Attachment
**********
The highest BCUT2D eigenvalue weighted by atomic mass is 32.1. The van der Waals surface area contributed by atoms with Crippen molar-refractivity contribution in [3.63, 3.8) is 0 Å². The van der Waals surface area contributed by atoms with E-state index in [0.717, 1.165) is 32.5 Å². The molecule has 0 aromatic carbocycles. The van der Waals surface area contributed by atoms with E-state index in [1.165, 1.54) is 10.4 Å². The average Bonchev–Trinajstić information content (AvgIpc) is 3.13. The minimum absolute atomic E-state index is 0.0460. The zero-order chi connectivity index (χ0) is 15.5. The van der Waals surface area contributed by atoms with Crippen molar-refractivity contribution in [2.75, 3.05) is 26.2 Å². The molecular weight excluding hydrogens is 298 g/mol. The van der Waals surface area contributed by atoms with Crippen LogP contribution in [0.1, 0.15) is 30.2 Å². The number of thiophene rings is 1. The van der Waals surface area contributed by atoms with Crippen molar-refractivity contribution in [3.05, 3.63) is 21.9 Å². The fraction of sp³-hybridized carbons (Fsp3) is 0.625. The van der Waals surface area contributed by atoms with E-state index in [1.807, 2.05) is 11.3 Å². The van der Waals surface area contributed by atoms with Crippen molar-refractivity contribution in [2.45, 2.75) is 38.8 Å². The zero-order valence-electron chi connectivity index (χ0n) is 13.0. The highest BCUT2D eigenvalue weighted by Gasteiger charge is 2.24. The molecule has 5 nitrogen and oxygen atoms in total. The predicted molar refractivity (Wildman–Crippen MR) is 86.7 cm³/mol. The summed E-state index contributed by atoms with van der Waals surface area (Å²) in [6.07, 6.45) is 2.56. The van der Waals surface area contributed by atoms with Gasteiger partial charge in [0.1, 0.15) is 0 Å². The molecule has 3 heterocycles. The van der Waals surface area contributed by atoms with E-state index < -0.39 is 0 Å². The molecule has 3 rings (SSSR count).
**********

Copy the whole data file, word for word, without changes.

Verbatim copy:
The highest BCUT2D eigenvalue weighted by atomic mass is 32.1. The van der Waals surface area contributed by atoms with Crippen molar-refractivity contribution in [3.63, 3.8) is 0 Å². The van der Waals surface area contributed by atoms with E-state index in [0.717, 1.165) is 32.5 Å². The molecule has 0 aromatic carbocycles. The van der Waals surface area contributed by atoms with E-state index in [1.165, 1.54) is 10.4 Å². The average Bonchev–Trinajstić information content (AvgIpc) is 3.13. The minimum absolute atomic E-state index is 0.0460. The zero-order chi connectivity index (χ0) is 15.5. The van der Waals surface area contributed by atoms with Crippen molar-refractivity contribution in [2.75, 3.05) is 26.2 Å². The molecular weight excluding hydrogens is 298 g/mol. The van der Waals surface area contributed by atoms with Crippen LogP contribution in [0.1, 0.15) is 30.2 Å². The number of thiophene rings is 1. The van der Waals surface area contributed by atoms with Crippen molar-refractivity contribution in [3.05, 3.63) is 21.9 Å². The fraction of sp³-hybridized carbons (Fsp3) is 0.625. The van der Waals surface area contributed by atoms with E-state index in [1.807, 2.05) is 11.3 Å². The van der Waals surface area contributed by atoms with Crippen molar-refractivity contribution in [2.45, 2.75) is 38.8 Å². The zero-order valence-electron chi connectivity index (χ0n) is 13.0. The highest BCUT2D eigenvalue weighted by Gasteiger charge is 2.24. The molecule has 5 nitrogen and oxygen atoms in total. The predicted molar refractivity (Wildman–Crippen MR) is 86.7 cm³/mol. The summed E-state index contributed by atoms with van der Waals surface area (Å²) in [6.07, 6.45) is 2.56. The van der Waals surface area contributed by atoms with Gasteiger partial charge in [0.1, 0.15) is 0 Å². The molecule has 3 heterocycles. The van der Waals surface area contributed by atoms with E-state index < -0.39 is 0 Å². The molecule has 3 rings (SSSR count).